Correctly choosing whether to explain why an idea is important or how it is important is a critically important choice for entrepreneurs pitching a new idea.
New research by Bayes Business School has found that failing to judge your audience correctly could make all the difference in winning investment for a new product. The study found that an entrepreneur who may be searching for funding to start a new venture must tailor their approach depending on whether the audience are investment novices or expert professional venture capitalists.
The researchers found that framing why an idea is valuable increased the probability of novice investors (such as friends, family, or crowd funders) appreciating the idea by 25 per cent, while emphasising how an idea could satisfy specific goals boosted experts’ (such as professional investors or innovation managers) probability of selecting the idea by 44 per cent.
Two samples of novices and experts were recruited via Prolific, an online UK-based platform of high-quality data, for the research. The first sample included 129 investment novices, the second sample included 59 professional investors affiliated with three centres for entrepreneurship located in the United States and Canada.
Professor Simone Ferriani, Professor for Entrepreneurship and Innovation at Bayes, said innovative pitches that have additional emphasis on the why appeal to novices because they can gather a greater understanding of the reason behind an idea as they value its desirability more than other criteria.
Meanwhile, experts are more likely to interact with arguments about how a product will lead to a result because it is likely they will already understand the advantages of the idea.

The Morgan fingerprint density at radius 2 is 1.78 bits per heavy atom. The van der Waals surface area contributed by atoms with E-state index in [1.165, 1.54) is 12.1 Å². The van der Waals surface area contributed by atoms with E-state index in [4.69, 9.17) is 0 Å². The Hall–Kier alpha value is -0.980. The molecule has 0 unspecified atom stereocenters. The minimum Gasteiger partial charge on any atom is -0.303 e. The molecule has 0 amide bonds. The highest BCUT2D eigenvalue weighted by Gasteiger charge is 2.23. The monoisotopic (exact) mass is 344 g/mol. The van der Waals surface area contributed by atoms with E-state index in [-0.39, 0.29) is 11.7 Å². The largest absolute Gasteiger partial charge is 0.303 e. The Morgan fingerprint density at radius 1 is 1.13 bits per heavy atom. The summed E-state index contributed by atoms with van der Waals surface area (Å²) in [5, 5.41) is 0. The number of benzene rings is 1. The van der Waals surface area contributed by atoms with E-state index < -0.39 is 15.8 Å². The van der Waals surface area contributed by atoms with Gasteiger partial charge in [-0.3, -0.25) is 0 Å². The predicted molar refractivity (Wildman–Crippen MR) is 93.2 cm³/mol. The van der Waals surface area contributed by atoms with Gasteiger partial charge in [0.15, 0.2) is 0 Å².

The authors query whether major companies like Apple and Airbnb, who were among companies to be initially rejected by professional investors, originally used the wrong framing when pitching.
Professor Ferriani said: “Did the likes of Apple and Airbnb get the framing wrong? While we do not know the initial approach, they followed to champion their ideas, we do now know that choosing a ‘why’ or ‘how’ framing may be a highly consequential decision. No matter the quality of a presentation, if there is not a focus on the ‘how’ or ‘why’ when it comes to those in front of them, it could all be for nothing.
“Our findings have innumerable applications. Think of all those situations where the inherent potential of an idea is assessed primarily, if not exclusively, on subjective evaluations of brief oral or written narratives. The proverbial ‘one-minute presentation’ made before professional investors is a perfect case in point, but also consider ‘Hollywood’ pitches of movie projects, video pitches of new products in crowdfunding platforms, marketing taglines in advertising campaigns or story pitches intended to convince an editor to commission the piece.
“This framework explains the value of understanding how to appeal to those whose backing may be necessary to get an idea off the ground. While it needs to be memorable and punchy, reading the room is critical to progressing the idea beyond that first speech.”
‘Start with “Why,” but only if you have to: The strategic framing of novel ideas across different audiences’ by Professor Simone Ferriani, Professor of Entrepreneurship and Innovation at the University of Bologna and Bayes Business School; Professor Gino Cattani, Professor of Strategy and Organization Theory at New York University’s Leonard N. Stern School of Business; and Denise Falchetti, Research Fellow at the University of Bologna, is published in the Strategic Management Journal.
Notes to Editors
- What is the value between differentiating between how and why? This short video explains the new research.